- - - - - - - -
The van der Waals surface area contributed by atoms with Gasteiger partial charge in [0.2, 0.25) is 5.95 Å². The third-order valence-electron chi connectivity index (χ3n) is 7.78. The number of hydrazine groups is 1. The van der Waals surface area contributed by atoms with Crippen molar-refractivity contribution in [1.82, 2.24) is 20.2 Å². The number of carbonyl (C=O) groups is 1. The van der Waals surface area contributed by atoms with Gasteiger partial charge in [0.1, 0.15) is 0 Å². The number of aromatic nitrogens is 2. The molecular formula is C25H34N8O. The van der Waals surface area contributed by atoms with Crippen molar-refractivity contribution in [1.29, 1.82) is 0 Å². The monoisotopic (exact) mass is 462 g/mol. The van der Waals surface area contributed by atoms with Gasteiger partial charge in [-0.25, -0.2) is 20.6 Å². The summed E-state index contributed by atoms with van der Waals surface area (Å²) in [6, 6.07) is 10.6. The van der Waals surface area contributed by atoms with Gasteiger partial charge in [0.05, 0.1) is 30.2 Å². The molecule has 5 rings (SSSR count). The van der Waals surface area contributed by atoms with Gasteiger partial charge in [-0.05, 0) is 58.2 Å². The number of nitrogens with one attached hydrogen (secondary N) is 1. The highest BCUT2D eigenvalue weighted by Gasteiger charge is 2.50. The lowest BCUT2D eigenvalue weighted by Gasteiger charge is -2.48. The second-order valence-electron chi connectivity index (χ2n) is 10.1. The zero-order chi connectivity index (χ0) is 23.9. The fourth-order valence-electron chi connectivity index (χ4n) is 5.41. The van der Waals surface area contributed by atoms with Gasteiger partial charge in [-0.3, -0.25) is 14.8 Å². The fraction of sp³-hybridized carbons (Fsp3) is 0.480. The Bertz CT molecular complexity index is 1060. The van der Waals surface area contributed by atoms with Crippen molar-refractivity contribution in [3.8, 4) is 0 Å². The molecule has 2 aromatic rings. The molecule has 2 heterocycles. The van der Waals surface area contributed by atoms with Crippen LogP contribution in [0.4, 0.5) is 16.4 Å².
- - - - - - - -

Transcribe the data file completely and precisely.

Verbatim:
The van der Waals surface area contributed by atoms with Gasteiger partial charge in [0.2, 0.25) is 5.95 Å². The third-order valence-electron chi connectivity index (χ3n) is 7.78. The number of hydrazine groups is 1. The van der Waals surface area contributed by atoms with Crippen molar-refractivity contribution in [1.82, 2.24) is 20.2 Å². The number of carbonyl (C=O) groups is 1. The van der Waals surface area contributed by atoms with Gasteiger partial charge in [0.1, 0.15) is 0 Å². The number of aromatic nitrogens is 2. The molecular formula is C25H34N8O. The van der Waals surface area contributed by atoms with Crippen molar-refractivity contribution in [1.29, 1.82) is 0 Å². The monoisotopic (exact) mass is 462 g/mol. The van der Waals surface area contributed by atoms with Gasteiger partial charge in [-0.25, -0.2) is 20.6 Å². The summed E-state index contributed by atoms with van der Waals surface area (Å²) in [6, 6.07) is 10.6. The van der Waals surface area contributed by atoms with Gasteiger partial charge in [0.05, 0.1) is 30.2 Å². The molecule has 5 rings (SSSR count). The van der Waals surface area contributed by atoms with Gasteiger partial charge in [-0.05, 0) is 58.2 Å². The number of nitrogens with one attached hydrogen (secondary N) is 1. The highest BCUT2D eigenvalue weighted by Gasteiger charge is 2.50. The lowest BCUT2D eigenvalue weighted by Gasteiger charge is -2.48. The second-order valence-electron chi connectivity index (χ2n) is 10.1. The zero-order chi connectivity index (χ0) is 23.9. The fourth-order valence-electron chi connectivity index (χ4n) is 5.41. The van der Waals surface area contributed by atoms with Gasteiger partial charge in [-0.3, -0.25) is 14.8 Å². The fraction of sp³-hybridized carbons (Fsp3) is 0.480. The Bertz CT molecular complexity index is 1060. The van der Waals surface area contributed by atoms with Crippen molar-refractivity contribution in [3.8, 4) is 0 Å². The molecule has 2 aromatic rings. The molecule has 2 heterocycles. The van der Waals surface area contributed by atoms with Crippen LogP contribution in [0.4, 0.5) is 16.4 Å².